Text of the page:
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Emmons, George Foster

MILITARY SERVICE

Age: 0, credited to Clarendon, VT
Unit(s): USN
Service: CAPT, USN;

See Legend for expansion of abbreviations

VITALS

Birth: 08/23/1811, Clarendon, VT
Death: 07/23/1884

Burial: Greenmount Cemetery, Baltimore, MD
Marker/Plot: Not recorded
Gravestone researcher/photographer: Tom Ledoux
Findagrave Memorial #: 27705052

MORE INFORMATION

Alias?: None noted
Pension?: Yes, widow Frances A. F., 11/20/1886
Portrait?: navhist
College?: Not Found
Veterans Home?: Not Found
(If there are state digraphs above, this soldier spent some time in a state or national soldiers' home in that state after the war)

Remarks: None

DESCENDANTS

2nd Great Granduncle of C. Morley, California

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BURIAL:

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Tombstone

Tombstone

Greenmount Cemetery, Baltimore, MD

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Biography

George Foster Emmons, born August 23, 1811, in Clarendon, Vt., was the son of Horatio and Abigail (Foster) Emmons. Horatio was an army officer in the War of 1812. George, appointed a Midshipman on April 1, 1828, was initially assigned to the New York Naval School. He cruised the Mediterranean on the frigate Brandywine from 1830 to 1833, was promoted to Passed Midshipman in 1834, and in 1836 was ordered to the bark Consort. In 1837, he was Master of the sloop of war Macedonian.

From 1838 to 1842, he served with the Wilkes Exploration Expedition, visiting the Antarctic, South Seas Islands and the Pacific Northwest. During the expedition he was promoted to lieutenant in February 1841, and commanded the sloop Peacock, which sank in the Columbia River. After losing his ship, he conducted an exploring party overland from the mouth of the Columbia River to San Francisco.

From 1843 to 1846, Emmons served on the Boston in the Brazil Squadron. During the Mexican-American War, he served on the Ohio of the Pacific Squadron.

From 1850 to 1853 Emmons was assigned to the Bureau of Construction and Repair in Washington, D. C., where he compiled The Navy of the United States from the commencement, 1775-to 1853, with a Brief History of Each Vessel's Service and Fate. From June 1853, to 1856, he commanded the Savannah, flagship of the Brazil Squadron, where he was promoted to commander in January 1856.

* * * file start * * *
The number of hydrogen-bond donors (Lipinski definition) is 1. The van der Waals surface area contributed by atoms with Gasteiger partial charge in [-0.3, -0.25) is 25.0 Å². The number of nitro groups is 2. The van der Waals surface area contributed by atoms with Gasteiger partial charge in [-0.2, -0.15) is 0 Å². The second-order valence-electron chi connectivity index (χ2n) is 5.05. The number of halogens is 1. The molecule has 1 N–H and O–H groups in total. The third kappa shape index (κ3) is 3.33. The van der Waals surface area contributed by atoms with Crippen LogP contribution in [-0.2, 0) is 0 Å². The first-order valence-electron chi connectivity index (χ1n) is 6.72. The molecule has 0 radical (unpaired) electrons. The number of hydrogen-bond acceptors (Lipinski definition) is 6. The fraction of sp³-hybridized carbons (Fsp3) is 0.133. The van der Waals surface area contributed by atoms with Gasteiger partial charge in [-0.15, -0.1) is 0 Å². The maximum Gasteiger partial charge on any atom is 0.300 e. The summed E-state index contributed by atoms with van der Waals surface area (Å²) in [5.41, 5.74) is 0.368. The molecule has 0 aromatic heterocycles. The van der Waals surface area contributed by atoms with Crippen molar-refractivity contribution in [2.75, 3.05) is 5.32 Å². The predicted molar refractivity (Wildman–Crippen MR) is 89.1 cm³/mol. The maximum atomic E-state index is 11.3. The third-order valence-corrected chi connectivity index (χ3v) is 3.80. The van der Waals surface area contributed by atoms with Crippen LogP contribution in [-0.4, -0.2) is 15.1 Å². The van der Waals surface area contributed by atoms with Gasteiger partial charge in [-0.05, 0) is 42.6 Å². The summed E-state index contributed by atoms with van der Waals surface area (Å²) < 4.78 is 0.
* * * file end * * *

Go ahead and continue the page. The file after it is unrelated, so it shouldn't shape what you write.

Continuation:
In May 1861, Emmons was appointed a member of the Light House Board, but that fall was ordered to active duty in the Gulf of Mexico, in command of the sidewheel steamer Hatteras, which he assumed command of in October, at Philadelphia Navy Yard. Hatteras departed Philadelphia on November 5, and Emmons reported his arrival at Key West, Fl., on November 13, and continued on to Fort Pickens by November 17. The next day, Flag-Officer William McKean, commanding the Gulf Blockading Squadron, ordered Emmons to take Hatteras to Apalachicola, in north Florida's panhandle, 80 miles southwest of Tallahassee, to relieve Montgomery.

Hatteras remained off Apalachicola, Fl., until January 7, 1862, when it was ordered to Cedar Keys, Fl., where he was to 'endeavor to capture or destroy a small armed steamer or schooner said to be at that place.'

On January 16, Emmons reported boat crews, including marines, from his vessel destroyed a Confederate battery, seven small blockade -runners, a railroad depot and wharf and the telegraph officer at Cedar Keys. He also captured 14 rebels from the 4th Florida Infantry.

By January 23, Hatteras had moved to Ship Island, and further to Berwick Bay, La., relieving the screw steamer Montgomery, and Emmons assumed command of blockading efforts there. On February 1, Hatteras arrived off Atchafalaya Bay, La.

On May 1, Hatteras captured the rebel schooner Magnolia, with a load of cotton, off Berwick Bay, on May 11, the steamer Governor A. Mouton, on May 17, and the sloop Poody, off Vermilion Bay.

On July 3, Hatteras captured schooner Sarah, on July 5, the sloop Elizabeth, on July 19, the steamer Indian No. 2, and on July 28, the brig Josephine.

On August 14, Emmons requested a port call to repair Hatteras' condensers, and get coal and supplies.

On September 13, Emmons sent a boarding party from Hatteras to the stranded schooner Jicaltipec, inbound New Orleans from Matamoras, Mexico. Emmons provided water and provisions, helped the vessel repair its rudder, and parted company with her the next day. Jicaltipec was carrying six Union soldiers who had escaped from prison in Texas.

On October 18, Emmons detached Hatteras, and was ordered to command the screw gunboat R. R. Cuyler. Emmons' relief came at an opportune time. Two months later, Hatteras engaged the Confederate raider Alabama off the Texas coast, and was sunk.

On December 5, Emmons took R. R. Cuyler to Pensacola for coal and supplies. By January 9, 1863, she was off Mobile Bay, Ala., when she was ordered to go in search of the above mentioned raider Alabama and Harriet Lane, which had been captured by the Confederates off Galveston, Texas on January 1.

Before R. R. Cuyler joined Wilkes' squadron, she was one of several vessels that attempted to stop the Confederate raider Oreto (Florida) from heading out to sea. At 3 a.m. on January 16, Oreto made for sea, and R. R. Cuyler and the screw gunboat Pinola were detached to chase her. Although R. R. Cuyler was considered a swift gunboat, Emmons lost contact with Florida in the darkness. He saw his career doing down the tubes. "From fancying myself near promotion in the morning, I gradually dwindled to a court of inquiry at dark, when I lost sight of the enemy." The incident obviously did not adversely affect his career, as his promotion to Captain became effective less than a month later, on February 7, 1863.